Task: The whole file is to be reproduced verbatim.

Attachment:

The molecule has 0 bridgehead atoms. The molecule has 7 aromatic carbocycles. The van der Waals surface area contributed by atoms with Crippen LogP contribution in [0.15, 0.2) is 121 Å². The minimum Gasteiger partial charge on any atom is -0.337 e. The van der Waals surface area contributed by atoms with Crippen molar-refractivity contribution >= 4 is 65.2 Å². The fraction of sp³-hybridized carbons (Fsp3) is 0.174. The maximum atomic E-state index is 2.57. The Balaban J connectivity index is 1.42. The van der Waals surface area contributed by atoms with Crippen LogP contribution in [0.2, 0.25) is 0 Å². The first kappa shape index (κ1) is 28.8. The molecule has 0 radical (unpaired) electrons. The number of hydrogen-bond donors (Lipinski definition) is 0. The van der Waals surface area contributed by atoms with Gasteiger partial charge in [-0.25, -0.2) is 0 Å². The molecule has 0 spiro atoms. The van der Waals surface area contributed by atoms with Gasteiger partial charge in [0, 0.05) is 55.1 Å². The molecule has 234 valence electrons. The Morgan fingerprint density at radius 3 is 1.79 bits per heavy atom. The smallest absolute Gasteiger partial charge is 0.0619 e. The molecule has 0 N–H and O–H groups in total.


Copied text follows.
The molecule has 0 bridgehead atoms. The molecule has 7 aromatic carbocycles. The van der Waals surface area contributed by atoms with Crippen LogP contribution in [0.15, 0.2) is 121 Å². The minimum Gasteiger partial charge on any atom is -0.337 e. The van der Waals surface area contributed by atoms with Crippen molar-refractivity contribution >= 4 is 65.2 Å². The fraction of sp³-hybridized carbons (Fsp3) is 0.174. The maximum atomic E-state index is 2.57. The Balaban J connectivity index is 1.42. The van der Waals surface area contributed by atoms with Crippen LogP contribution in [0.2, 0.25) is 0 Å². The first kappa shape index (κ1) is 28.8. The molecule has 0 radical (unpaired) electrons. The number of hydrogen-bond donors (Lipinski definition) is 0. The van der Waals surface area contributed by atoms with Gasteiger partial charge in [-0.25, -0.2) is 0 Å². The molecule has 0 spiro atoms. The van der Waals surface area contributed by atoms with Gasteiger partial charge in [0, 0.05) is 55.1 Å². The molecule has 234 valence electrons. The Morgan fingerprint density at radius 3 is 1.79 bits per heavy atom. The smallest absolute Gasteiger partial charge is 0.0619 e. The molecule has 0 N–H and O–H groups in total.